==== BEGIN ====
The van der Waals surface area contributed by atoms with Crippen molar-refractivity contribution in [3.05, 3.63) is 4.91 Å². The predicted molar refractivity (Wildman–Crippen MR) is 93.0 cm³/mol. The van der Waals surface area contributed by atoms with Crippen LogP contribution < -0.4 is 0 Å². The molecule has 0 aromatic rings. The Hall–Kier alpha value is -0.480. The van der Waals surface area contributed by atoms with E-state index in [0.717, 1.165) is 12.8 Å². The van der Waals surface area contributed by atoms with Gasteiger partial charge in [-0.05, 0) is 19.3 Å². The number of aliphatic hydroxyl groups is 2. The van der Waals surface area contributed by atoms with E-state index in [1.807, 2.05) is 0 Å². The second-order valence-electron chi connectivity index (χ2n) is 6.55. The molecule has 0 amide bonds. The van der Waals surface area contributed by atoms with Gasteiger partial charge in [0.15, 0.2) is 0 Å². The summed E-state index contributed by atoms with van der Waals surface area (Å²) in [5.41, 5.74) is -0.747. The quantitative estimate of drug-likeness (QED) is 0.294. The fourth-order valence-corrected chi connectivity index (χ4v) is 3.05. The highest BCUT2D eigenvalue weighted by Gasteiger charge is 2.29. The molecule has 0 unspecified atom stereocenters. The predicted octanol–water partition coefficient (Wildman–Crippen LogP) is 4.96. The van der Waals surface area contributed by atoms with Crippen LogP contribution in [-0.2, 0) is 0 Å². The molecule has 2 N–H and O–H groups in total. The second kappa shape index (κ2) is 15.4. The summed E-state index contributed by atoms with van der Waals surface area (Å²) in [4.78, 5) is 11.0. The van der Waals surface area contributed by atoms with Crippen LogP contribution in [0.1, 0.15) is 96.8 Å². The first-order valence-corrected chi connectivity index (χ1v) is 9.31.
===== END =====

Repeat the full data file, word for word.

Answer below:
The van der Waals surface area contributed by atoms with Crippen molar-refractivity contribution in [3.05, 3.63) is 4.91 Å². The predicted molar refractivity (Wildman–Crippen MR) is 93.0 cm³/mol. The van der Waals surface area contributed by atoms with Crippen LogP contribution < -0.4 is 0 Å². The molecule has 0 aromatic rings. The Hall–Kier alpha value is -0.480. The van der Waals surface area contributed by atoms with E-state index in [0.717, 1.165) is 12.8 Å². The van der Waals surface area contributed by atoms with Gasteiger partial charge in [-0.05, 0) is 19.3 Å². The number of aliphatic hydroxyl groups is 2. The van der Waals surface area contributed by atoms with E-state index in [1.807, 2.05) is 0 Å². The second-order valence-electron chi connectivity index (χ2n) is 6.55. The molecule has 0 amide bonds. The van der Waals surface area contributed by atoms with Gasteiger partial charge in [0.15, 0.2) is 0 Å². The summed E-state index contributed by atoms with van der Waals surface area (Å²) in [5.41, 5.74) is -0.747. The quantitative estimate of drug-likeness (QED) is 0.294. The fourth-order valence-corrected chi connectivity index (χ4v) is 3.05. The highest BCUT2D eigenvalue weighted by Gasteiger charge is 2.29. The molecule has 0 unspecified atom stereocenters. The predicted octanol–water partition coefficient (Wildman–Crippen LogP) is 4.96. The van der Waals surface area contributed by atoms with Crippen LogP contribution in [-0.2, 0) is 0 Å². The molecule has 2 N–H and O–H groups in total. The second kappa shape index (κ2) is 15.4. The summed E-state index contributed by atoms with van der Waals surface area (Å²) in [4.78, 5) is 11.0. The van der Waals surface area contributed by atoms with Crippen LogP contribution in [0.1, 0.15) is 96.8 Å². The first-order valence-corrected chi connectivity index (χ1v) is 9.31.